Since then I’ve learned more about myself, too. 

Thanks for reading,


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May 15, 2019 by in category The Write Life by Rebecca Forster tagged as , , , , ,

The other day I was musing about muses. This was a rather convoluted process that went something like this:

I want to write but I don’t have an idea. I should write, but I’m bummed because I don’t have an idea. I could write if I had a great idea. I need to get one and until I do, I’ll watch TV. There’s a movie on TV called The Muse. I’ll watch The Muse and get inspired.

This is how the musing went after the movie.

The Muse is awful. She’s demanding, self-centered, and doesn’t care about the writer’s work. Still, the he sees something in her. What does he see in her? I want a muse. I just don’t want a muse like that.

I turned off the TV, obsessed with the idea of getting a muse. I just had to figure out where to get one. Since I’d never actually seen a muse, I decided I better find out exactly what I was looking for.

In the dictionary, the first definition of muse is to be thrown into a deep state of dreamy abstraction. The second is a noun, naming any of the nine sister goddesses in Greek mythology that preside over song, poetry, the arts and sciences. The third definition is the one we think of most often, a human source of inspiration or a guiding genius.

With this information in hand, I analyzed my career and realized that a muse has guided me every step of the way. I have often found myself lost in a dream state inspired by another writer. Their work has more often than not sparked an idea for a book of my own or a shown me a new way of laying a story foundation or become a point of reference for an essential building block.

The second definition – the naming of the goddesses – is a matter of inspirational faith. I have always believed that there is ‘something’ hovering over artists that not only encourages the creative soul, but also gives it the courage needed to present its work to a critical public.

That brings us back to the movie and the third definition of muse: the source of inspiration that we can touch and talk to. For some people this is one person, for me it has been many. I don’t call them muses; I call them friends, lovers, family and colleagues. Each step of my career was inspired and moved forward by the muse of the moment, the one person I needed just then.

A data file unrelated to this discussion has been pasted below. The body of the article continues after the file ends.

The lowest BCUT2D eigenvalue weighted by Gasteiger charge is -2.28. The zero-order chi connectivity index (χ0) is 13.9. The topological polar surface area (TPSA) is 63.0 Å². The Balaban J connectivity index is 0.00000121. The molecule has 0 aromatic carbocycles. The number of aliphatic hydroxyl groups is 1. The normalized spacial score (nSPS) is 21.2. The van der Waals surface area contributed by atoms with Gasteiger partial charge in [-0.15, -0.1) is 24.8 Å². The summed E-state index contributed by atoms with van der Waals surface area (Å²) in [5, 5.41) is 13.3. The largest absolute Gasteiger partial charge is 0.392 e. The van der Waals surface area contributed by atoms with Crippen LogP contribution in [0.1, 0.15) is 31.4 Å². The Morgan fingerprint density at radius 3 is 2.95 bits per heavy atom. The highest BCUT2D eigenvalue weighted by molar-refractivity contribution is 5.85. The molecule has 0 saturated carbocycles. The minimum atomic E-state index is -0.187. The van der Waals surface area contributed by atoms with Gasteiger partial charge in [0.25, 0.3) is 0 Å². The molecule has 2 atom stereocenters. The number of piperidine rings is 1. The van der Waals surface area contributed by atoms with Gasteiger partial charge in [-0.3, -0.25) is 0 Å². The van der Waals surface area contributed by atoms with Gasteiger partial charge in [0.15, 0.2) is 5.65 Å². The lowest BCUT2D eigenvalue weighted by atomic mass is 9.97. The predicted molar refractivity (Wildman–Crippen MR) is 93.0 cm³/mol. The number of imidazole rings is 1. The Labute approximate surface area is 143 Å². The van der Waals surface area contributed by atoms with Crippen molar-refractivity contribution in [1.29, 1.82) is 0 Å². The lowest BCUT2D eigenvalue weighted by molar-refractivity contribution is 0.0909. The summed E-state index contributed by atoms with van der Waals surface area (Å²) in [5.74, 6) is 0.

There was the high school teacher who told me I wrote well, my husband who rescued by early attempts from the trashcan, my children who proudly said their mom was a writer. As the years went on and the books piled up, there were editors who trained me and readers who cheered me on, inspiring me to be better at my craft. All these people were – as definition three would have us believe – guiding geniuses.

It doesn’t matter if they knew the roll they played in my writing. What matters is that I wrote because of them and never in spite of them. The truth is, all you have to do to find a muse is open your eyes, your mind, and your heart. That muse is there – sometimes where you least expect it.

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It’s My Birthday . . . Again!

June 15, 2018 by in category The Write Life by Rebecca Forster, Writing tagged as , , , , , ,

My birthday is June 16. I only know it’s my birthday because my husband keeps reminding me of the date, asking me what I want, and telling me we should celebrate. He has to do this because, in my family, I am legendary for not remembering birthdays. I forget my sister’s birthday even though we were born on the same day but fourteen years apart. My birthday piggybacks Father’s Day, too. I remember Father’s Day because there are lots of TV commercials for steaks, tools and aftershave. Rebecca’s birthday? Not so much.

There is also the matter of age. After the shock of the first AARP envelope at forty, the assisted living brochures at fifty and the burial at sea pitches when I turned sixty, I started taking birthdays in stride. Seriously, there isn’t much that can surprise me anymore on the aging score.